At the time, I took note that several participants (including me) thought that Pinterest could be "the next big thing" (FYI: Pinterest is an online pinboard that allows users to create and share image collections):
Then this week, Nicole Ghanie-Opondo posed an important question to the field: "Is Public Health Pinnable?" She does a great job of breaking down all the "stuff" public health people want to pin (i.e., campaign posters, event information, staff photos) and analyzing why or why not it is a good fit for this particular communication channel. She also emphasizes the key principle we need to remember and revisit in health communication:
Think About Your Audience!
When exploring any new communication channel, we need to review available data regarding the demographics and online behaviors of those users (whether it be Pinterest or Facebook or Twitter) and then tailor our content/strategies to those users. The Pew Research Center's Internet & American Life Project is a great resource for social media user data.
In preparation for this post, I followed up with Nicole to see if she had received any feedback from public health colleagues on her post. She shared the major theme from her (informal) feedback so far:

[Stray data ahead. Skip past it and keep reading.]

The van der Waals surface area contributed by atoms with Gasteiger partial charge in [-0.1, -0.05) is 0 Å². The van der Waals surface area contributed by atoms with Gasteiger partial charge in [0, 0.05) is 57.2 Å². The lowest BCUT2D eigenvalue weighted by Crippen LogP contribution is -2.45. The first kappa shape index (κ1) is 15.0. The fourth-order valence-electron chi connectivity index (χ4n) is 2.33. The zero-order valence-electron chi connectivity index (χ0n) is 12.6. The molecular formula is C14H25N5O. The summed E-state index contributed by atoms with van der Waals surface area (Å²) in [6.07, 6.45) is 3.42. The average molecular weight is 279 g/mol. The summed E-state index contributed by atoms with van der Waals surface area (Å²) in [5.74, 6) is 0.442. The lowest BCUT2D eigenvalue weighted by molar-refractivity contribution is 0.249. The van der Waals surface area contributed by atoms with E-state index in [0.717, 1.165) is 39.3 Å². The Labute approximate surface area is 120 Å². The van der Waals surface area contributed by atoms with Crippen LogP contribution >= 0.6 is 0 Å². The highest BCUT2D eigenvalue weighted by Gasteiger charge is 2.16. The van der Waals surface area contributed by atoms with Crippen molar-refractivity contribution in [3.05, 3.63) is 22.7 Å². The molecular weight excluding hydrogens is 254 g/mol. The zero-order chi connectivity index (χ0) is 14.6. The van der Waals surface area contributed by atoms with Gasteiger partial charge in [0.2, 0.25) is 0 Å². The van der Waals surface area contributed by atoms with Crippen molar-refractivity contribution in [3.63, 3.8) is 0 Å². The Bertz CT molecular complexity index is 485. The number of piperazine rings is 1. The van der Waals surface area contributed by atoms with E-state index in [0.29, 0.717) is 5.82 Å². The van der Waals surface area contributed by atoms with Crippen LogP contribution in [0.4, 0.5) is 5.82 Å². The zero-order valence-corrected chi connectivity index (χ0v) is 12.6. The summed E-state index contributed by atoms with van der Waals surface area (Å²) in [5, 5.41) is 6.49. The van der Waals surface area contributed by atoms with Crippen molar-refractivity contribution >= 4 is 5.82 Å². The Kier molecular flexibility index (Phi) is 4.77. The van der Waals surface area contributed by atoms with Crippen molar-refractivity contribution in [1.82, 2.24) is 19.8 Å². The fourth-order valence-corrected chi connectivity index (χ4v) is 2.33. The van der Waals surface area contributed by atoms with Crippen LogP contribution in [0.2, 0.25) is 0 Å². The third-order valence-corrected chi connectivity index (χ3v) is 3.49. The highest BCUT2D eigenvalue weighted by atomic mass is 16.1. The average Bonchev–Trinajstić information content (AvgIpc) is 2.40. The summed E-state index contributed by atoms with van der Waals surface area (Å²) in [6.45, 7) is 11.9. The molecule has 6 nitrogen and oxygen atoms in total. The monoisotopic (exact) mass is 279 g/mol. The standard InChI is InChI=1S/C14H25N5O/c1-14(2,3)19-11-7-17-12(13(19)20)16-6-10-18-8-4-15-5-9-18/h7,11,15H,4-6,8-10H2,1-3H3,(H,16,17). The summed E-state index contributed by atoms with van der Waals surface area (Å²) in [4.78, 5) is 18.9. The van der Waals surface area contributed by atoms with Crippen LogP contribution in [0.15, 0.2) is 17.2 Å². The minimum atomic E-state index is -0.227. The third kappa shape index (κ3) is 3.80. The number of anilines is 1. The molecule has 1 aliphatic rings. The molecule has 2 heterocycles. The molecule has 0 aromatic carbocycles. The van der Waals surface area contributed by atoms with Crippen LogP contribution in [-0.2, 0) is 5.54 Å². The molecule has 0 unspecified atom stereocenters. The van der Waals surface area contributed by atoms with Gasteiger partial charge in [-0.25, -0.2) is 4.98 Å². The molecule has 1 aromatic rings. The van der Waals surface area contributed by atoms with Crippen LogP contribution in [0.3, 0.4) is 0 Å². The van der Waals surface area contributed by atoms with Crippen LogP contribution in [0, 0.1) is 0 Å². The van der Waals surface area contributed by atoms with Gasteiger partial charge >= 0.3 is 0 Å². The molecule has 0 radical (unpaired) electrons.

Public health is not creating content to optimize pins.
I thought that was really interesting and it changes the conversation for me. The question is not: "Should we use Pinterest- yes or no?" There seems to be enough evidence that Pinterest is a promising communication strategy. For instance we have: (1) strong interest in Pinterest from the field (as seen above), (2) available data on its users, (3) key audiences represented among users (e.g., women), and (4) colleagues that are successfully integrating this channel into their social media plans (e.g., CDC and Hamilton County Public Health).
Therefore, the question should become: "How can we use Pinterest strategically in public health?" This approach would require a discussion of the following questions:
- What audience/s should we be engaging on Pinterest?
- What kinds of content/images are most likely to be re-pinned or shared?
- How can we optimize our content for pinning?
- How are we evaluating our Pinterest efforts? (*Note that CDC's National Prevention Information Network (NPIN) recently had a wonderful webcast on social media evaluation. While Pinterest was not one of the featured channels, many of the concepts and resources would still be applicable. The slides are available here).
Tell Me What You Think:
- Why (or why not) should we "pin" public health?
- How should we "pin" public health?
- What other planning questions should be considered?
- Please share examples of Pinterest being used successfully (or unsuccessfully) in public health!